Category Archives: Science And Society

Peter Thiel And Global Warming

Why he’s skeptical:

“Whenever you can’t have a debate, I often think that’s evidence that there’s a problem,” Thiel said on The Glenn Beck Program. “When people use the word ‘science,’ it’s often a tell, like in poker, that you’re bluffing. It’s like we have ‘social science’ and we have ‘political science,’ [but] we don’t call it ‘physical science’ or ‘chemical science.’ We just call them physics and chemistry because we know they’re right.”

Thiel said no one will be upset if you ask questions about the periodic table, because it is actually science. But referring to man-made climate change as “science” tells you “that people are exaggerating and they’re bluffing a little bit,” Thiel said.

“The weather has not been getting warmer for the last 15 years. The hockey stick that Al Gore predicted in the early 2000s on the climate has not happened,” he remarked. “And I think as this monolithic culture breaks down, you can have more debates.”

Yes.

A Medical Breakthrough

An informational one:

…new recommendations regarding dietary fat from “what’s new Family Medicine” section.

Fat intake and coronary risk (April 2014)

Although it is known that there is a continuous graded relationship between serum cholesterol concentration and coronary heart disease (CHD), and that dietary intake of saturated fat raises total serum cholesterol, a 2014 meta-analysis of prospective observational studies found no association between intake of saturated fat and risk for CHD [7]. The meta-analysis also found no relationship between monounsaturated fat intake and CHD, but suggested a reduction in CHD with higher intake of omega-3 polyunsaturated fats; a benefit with omega-6 polyunsaturated fats remains uncertain. Given these results, we no longer suggest avoiding saturated fats per se, although many foods high in saturated fats are less healthy than foods containing lower levels. In particular, we no longer feel there is substantial evidence for choosing dairy products based on low fat content (such as choosing skim milk in preference to higher fat milk). We continue to advise reducing intake of trans fatty acids. (See “Dietary fat”, section on ‘Saturated fatty acids’.)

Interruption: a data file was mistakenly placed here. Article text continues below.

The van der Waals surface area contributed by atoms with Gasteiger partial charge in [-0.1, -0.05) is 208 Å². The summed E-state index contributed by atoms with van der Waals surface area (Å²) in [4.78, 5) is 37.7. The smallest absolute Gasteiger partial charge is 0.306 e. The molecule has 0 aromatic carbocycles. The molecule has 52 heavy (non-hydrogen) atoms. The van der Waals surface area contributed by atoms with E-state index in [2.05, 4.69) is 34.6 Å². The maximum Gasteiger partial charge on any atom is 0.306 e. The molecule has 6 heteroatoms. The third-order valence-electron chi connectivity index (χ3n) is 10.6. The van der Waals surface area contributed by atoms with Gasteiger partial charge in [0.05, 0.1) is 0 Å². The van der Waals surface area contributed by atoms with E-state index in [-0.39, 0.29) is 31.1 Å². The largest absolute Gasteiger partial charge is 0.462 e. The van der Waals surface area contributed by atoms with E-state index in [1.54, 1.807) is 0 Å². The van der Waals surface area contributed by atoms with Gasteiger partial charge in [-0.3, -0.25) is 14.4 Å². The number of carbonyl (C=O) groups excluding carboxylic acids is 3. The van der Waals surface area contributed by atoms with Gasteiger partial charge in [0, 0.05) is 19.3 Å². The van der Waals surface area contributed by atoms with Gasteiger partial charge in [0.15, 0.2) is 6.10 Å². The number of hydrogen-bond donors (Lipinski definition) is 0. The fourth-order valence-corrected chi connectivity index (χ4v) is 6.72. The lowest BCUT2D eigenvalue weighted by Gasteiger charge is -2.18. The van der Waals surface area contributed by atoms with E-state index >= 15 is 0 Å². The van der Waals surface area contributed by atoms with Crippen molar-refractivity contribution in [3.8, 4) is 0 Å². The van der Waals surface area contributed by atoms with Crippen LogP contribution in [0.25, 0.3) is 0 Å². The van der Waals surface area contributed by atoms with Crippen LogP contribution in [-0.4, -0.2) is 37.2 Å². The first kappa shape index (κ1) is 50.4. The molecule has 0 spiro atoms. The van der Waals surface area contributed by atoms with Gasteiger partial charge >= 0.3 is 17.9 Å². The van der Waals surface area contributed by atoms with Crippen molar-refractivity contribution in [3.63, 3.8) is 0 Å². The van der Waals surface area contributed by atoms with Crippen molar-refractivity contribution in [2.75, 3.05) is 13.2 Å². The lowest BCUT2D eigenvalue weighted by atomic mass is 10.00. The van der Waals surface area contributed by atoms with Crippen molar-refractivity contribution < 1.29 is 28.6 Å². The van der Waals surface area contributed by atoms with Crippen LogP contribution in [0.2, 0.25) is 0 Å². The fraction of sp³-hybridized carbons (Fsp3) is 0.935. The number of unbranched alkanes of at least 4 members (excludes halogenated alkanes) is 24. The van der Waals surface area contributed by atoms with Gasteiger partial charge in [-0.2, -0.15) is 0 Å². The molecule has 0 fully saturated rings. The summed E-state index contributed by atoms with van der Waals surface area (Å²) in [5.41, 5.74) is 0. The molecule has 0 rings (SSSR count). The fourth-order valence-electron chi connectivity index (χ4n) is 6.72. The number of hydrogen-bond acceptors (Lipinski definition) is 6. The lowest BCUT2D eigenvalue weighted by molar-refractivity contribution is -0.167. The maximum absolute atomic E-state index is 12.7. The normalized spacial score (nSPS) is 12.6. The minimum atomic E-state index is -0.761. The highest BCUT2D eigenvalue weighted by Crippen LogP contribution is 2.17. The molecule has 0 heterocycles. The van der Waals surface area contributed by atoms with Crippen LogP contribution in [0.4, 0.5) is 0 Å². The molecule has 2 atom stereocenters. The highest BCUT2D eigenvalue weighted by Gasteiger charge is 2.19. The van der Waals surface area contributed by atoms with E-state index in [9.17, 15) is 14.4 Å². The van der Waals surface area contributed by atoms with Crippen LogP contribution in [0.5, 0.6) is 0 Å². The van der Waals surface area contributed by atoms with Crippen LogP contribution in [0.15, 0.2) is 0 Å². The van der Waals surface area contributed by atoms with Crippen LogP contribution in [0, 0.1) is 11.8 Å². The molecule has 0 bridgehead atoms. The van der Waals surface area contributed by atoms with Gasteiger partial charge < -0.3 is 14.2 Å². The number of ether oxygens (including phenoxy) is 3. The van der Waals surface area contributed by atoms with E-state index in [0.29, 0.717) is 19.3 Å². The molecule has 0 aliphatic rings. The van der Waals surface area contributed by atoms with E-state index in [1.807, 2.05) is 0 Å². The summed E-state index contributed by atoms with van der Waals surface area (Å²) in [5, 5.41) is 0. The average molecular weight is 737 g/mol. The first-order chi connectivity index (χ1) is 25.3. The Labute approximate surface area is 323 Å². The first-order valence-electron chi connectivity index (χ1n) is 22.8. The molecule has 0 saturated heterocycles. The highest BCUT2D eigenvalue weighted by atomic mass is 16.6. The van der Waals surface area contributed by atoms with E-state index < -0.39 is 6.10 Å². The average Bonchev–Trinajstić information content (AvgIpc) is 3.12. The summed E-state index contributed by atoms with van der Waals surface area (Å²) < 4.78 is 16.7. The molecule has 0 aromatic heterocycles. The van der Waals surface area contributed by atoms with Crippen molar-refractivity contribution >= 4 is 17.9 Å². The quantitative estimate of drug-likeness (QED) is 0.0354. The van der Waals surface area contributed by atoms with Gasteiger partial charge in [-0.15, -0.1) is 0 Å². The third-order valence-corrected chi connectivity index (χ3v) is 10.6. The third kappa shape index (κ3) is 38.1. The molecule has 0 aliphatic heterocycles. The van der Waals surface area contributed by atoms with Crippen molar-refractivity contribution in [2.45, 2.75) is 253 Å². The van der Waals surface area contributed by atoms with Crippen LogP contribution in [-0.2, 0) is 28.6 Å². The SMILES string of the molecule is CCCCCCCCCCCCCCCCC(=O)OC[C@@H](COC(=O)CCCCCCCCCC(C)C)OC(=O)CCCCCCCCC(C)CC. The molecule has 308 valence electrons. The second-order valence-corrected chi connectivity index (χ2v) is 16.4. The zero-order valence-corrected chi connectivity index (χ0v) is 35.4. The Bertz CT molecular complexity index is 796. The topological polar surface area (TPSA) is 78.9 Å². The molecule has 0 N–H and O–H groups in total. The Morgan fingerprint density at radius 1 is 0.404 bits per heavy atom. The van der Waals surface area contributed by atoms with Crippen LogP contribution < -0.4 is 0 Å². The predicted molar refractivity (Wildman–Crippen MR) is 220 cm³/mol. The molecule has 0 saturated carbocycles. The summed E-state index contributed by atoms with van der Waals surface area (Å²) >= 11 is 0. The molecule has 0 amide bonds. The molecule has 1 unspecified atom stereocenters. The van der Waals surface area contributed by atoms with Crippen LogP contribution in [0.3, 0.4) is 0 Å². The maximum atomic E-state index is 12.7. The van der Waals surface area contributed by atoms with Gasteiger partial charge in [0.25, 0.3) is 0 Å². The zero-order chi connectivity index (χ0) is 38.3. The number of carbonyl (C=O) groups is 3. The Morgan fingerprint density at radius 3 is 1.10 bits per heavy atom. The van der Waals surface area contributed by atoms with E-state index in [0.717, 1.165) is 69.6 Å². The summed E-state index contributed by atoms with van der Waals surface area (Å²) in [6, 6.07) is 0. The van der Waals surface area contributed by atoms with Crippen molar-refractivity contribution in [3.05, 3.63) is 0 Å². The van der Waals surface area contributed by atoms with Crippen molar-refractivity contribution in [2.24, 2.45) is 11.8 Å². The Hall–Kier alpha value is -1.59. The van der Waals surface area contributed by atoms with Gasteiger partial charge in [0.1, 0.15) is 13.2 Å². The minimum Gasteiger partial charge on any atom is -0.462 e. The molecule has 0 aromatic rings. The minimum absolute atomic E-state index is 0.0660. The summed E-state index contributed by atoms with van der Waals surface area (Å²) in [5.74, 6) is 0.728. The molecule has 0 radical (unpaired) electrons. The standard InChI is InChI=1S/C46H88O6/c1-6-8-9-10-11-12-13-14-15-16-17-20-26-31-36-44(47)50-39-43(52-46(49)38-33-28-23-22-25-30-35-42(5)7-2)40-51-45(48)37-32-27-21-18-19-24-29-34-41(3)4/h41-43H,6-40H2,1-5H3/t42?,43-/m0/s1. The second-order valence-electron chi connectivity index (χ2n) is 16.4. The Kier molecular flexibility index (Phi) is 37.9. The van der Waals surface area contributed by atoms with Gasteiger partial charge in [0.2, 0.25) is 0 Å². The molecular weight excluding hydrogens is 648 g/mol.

Better late than never.

Why The CDC Is Failing

It’s forgotten and diffused its mission:

…as the impact of communicable diseases has lessened, public-health medicine—which concerns itself with community-wide solutions to health problems—began to look more intensely at treating and preventing conditions that don’t originate with germs. The focus of researchers and doctors turned especially to conditions thought to underlie cardiovascular disease. But unlike battles against germs, isolating the key cause of such problems has proved elusive, because multiple factors—from genetics to diet to personal habits, like smoking—are all potentially contribute.

Advocates like Frieden have plunged ahead anyway, sometimes proposing simplistic solutions to complex problems, often without much data to back up their claims. As New York City’s health commissioner, Frieden engineered a law requiring food chains to post calorie counts on menus, though there was no evidence that the availability of such information has any effect on eating habits. Frieden also led a campaign to cut salt consumption despite studies that had shown, in fact, that some individuals fared poorly on a salt-restricted diet. Frieden’s campaign led one world-renown hypertension expert to proclaim that New York was attempting to engineer a giant uncontrolled experiment. As time passed, Frieden’s practice of recommending sometimes outrageous solutions to health problems based on few facts grew more disconcerting. In 2007, he even proposed a campaign to persuade uncircumcised adult men in New York to get circumcised to reduce their risk to HIV; a study in Africa had concluded that the practice helped lower infections there. But Frieden’s proposal was widely derided and quickly dismissed because of the vast differences between the two populations and the preliminary nature of the research.